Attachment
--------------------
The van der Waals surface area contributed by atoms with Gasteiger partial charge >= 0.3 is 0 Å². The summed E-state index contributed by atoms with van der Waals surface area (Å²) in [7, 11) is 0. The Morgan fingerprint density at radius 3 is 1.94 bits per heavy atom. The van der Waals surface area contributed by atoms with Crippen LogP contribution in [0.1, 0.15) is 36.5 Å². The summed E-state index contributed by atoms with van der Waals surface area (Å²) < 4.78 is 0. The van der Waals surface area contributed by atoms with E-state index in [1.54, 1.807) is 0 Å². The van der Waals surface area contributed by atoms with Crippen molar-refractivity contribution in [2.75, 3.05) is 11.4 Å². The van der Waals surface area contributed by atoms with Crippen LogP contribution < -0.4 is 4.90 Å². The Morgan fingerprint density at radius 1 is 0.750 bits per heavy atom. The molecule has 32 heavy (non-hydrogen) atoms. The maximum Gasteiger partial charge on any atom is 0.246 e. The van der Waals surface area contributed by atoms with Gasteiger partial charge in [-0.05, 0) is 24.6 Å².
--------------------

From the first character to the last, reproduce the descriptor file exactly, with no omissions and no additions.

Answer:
The van der Waals surface area contributed by atoms with Gasteiger partial charge >= 0.3 is 0 Å². The summed E-state index contributed by atoms with van der Waals surface area (Å²) in [7, 11) is 0. The Morgan fingerprint density at radius 3 is 1.94 bits per heavy atom. The van der Waals surface area contributed by atoms with Crippen LogP contribution in [0.1, 0.15) is 36.5 Å². The summed E-state index contributed by atoms with van der Waals surface area (Å²) < 4.78 is 0. The van der Waals surface area contributed by atoms with E-state index in [1.54, 1.807) is 0 Å². The van der Waals surface area contributed by atoms with Crippen molar-refractivity contribution in [2.75, 3.05) is 11.4 Å². The van der Waals surface area contributed by atoms with Crippen LogP contribution < -0.4 is 4.90 Å². The Morgan fingerprint density at radius 1 is 0.750 bits per heavy atom. The molecule has 32 heavy (non-hydrogen) atoms. The maximum Gasteiger partial charge on any atom is 0.246 e. The van der Waals surface area contributed by atoms with Gasteiger partial charge in [-0.05, 0) is 24.6 Å².